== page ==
"The key takeaway from Lean Startup can best be summed up around the concept of using smaller, faster iterations for testing a vision."
Anyone who has tried anything more significant than making breakfast knows that plan “A” is often overly optimistic. Plan “B” is a little better. By plan “D” or “J” something actually comes together. If you are like me, you’ll need a lot of letters in the alphabet before you find a plan that truly works. Running Lean is written to help people find a plan that works faster and with less cost than simple trial and error.
Running Lean is part of the “Start-up” family of books. Packed with pithy, Tweetable content, it offers a mix of basic and specific advice for entrepreneurs.
It is written primarily to help those developing software or online products to figure out what products to create and what customers might buy them. Everyone else will have to adapt the information. Thankfully that is pretty easy to do.
I don’t write code or have anything to sell online. This book got me thinking about it, though. I now have a roadmap to help me start if and when I go in that direction.
The beauty of the book, however, was its insistence on learning by talking to customers. My main field of work could not be farther from online products. I am a pastor of a church. But I will tell you one thing for certain: The biggest problem churches have is that they don’t listen to people. Educators have the same problem. So do realtors, salesmen and CEO’s. Really, learning efficiently is a problem for every influencer. You may want to influence buying behaviors, employee performance or life-long beliefs. Regardless, you will have to listen. Listening leads to learning which leads to a workable plan.
Starting anything worthwhile requires humble listening
"Most Plan A’s don’t work"
Learning and listening require the belief that I don’t have all the answers. Running Lean is all about learning and learning from other people.
Author Ash Maurya summarizes the book this way: “The essence of Running Lean can be distilled into three steps: Document your Plan A. Identify the riskiest parts of your plan. Systematically test your plan.”
You can listen without learning anything. He maintains that you must come up with a falsifiable hypothesis to test. If your hypothesis can’t be falsified, it can’t be confirmed and you won’t learn what you need. The goal of a startup is not growing, but learning. If you learn the right things, growing will take care of itself.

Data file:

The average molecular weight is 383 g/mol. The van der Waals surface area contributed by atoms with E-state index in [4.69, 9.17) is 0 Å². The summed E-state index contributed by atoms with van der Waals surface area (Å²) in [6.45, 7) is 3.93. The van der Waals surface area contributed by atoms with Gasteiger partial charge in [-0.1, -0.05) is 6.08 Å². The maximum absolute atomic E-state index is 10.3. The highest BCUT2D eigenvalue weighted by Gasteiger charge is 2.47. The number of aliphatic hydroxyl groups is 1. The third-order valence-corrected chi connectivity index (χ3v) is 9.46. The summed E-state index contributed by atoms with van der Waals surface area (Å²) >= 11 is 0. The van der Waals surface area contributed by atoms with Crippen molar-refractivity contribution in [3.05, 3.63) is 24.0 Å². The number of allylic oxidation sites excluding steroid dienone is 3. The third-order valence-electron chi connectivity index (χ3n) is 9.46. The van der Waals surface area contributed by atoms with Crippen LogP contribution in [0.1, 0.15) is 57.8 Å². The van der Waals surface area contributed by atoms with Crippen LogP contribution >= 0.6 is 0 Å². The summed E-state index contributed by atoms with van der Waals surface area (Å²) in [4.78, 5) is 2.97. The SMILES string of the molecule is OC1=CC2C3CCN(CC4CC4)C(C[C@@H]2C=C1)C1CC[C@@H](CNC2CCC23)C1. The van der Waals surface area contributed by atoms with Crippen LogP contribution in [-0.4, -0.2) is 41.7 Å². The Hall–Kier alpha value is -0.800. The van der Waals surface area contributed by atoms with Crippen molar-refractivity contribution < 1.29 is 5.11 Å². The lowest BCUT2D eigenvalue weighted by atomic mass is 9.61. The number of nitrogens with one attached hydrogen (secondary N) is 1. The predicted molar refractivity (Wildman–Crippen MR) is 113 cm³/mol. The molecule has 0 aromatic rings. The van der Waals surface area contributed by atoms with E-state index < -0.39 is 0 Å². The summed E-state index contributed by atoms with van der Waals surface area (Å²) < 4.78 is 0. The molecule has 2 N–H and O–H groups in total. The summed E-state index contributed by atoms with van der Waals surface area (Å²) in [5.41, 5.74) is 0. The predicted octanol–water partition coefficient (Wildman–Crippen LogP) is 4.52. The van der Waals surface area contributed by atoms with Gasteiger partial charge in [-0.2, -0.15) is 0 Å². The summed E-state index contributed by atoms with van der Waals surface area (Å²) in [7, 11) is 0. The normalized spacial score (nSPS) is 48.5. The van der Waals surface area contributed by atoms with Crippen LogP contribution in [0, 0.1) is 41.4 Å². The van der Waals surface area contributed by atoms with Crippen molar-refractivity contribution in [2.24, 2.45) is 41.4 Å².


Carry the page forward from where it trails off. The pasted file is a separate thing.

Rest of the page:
Learn about your customers
"Customers don’t care about your solution. They care about their problems."
First, you must learn about your customers. He advocates targeting early adopters. Ask early and often, “What do they need?” After all, “Life’s too short to build something nobody wants.”
It is naïve to think that customers will tell you what to do. He quotes Steve Jobs, “It is not the customer’s job to know what they want.” Henry Ford understood the same thing, “If I had asked people what they wanted, they would have said faster horses.”
This is where the testable hypothesis comes in. Don’t look for opinions, look for actions. “Don’t ask customers what they want. Measure what they do.”
In summary he says, “Startups can consume years of your life, so pick a problem worth solving.”
Learn what you are doing
"Be different, but make sure your difference matters."
As mentioned before, “The initial goal of a startup is to learn, not to scale.” The learning is not merely about your customers, but about your business. What are you trying to do?
He adapts a one-page business model from some other source and calls it a “Lean Canvas.” This one-page business model includes not only your customers’ problems, but your solutions, your distribution plan, your “unfair advantage”, and your pricing strategy.
As I thought about a series of products I might launch in the future, it became obvious to me that I am going to end up guessing at everything. I may be good at wishing, but not at having a workable plan. Everything I would write on that “Lean Canvas” would be a guess. The fundamental tenet of Running Lean is “Your business model is not a dartboard.” This book came along at a good time for me.
While listening, testing and learning can seem daunting, it doesn’t need to be. Maurya maintains, “You can uncover 85% of your product’s problems with as few as five testers.” Find an action-based hypothesis. Test it with a few people.
Don’t assume. Learn. Adjust. Test again. Learn about problems. Find good solutions. Find ways to price and deliver the solutions. Test everything. Soon, in a matter of days or weeks, you will know what you need to have a workable plan and/or product.
So, what did I learn in reading Running Lean? I learned to quit guessing. Find ways to test every assumption. Whether it is an online product or a parenting class at church, I need to test my assumptions.
I also realized that I have to take responsibility for my own learning. Testing and listening are simple enough. They are just uncomfortable to do. They’re uncomfortable because I’m not humble enough to accept what I might find out. And, if I’m not humble enough to listen and learn, I may not be humble enough to succeed.
So, try this: Identify an assumption you are making. Phrase it in a way it can be confirmed or denied (testable hypothesis). Then ask some people.
What are you going to learn today?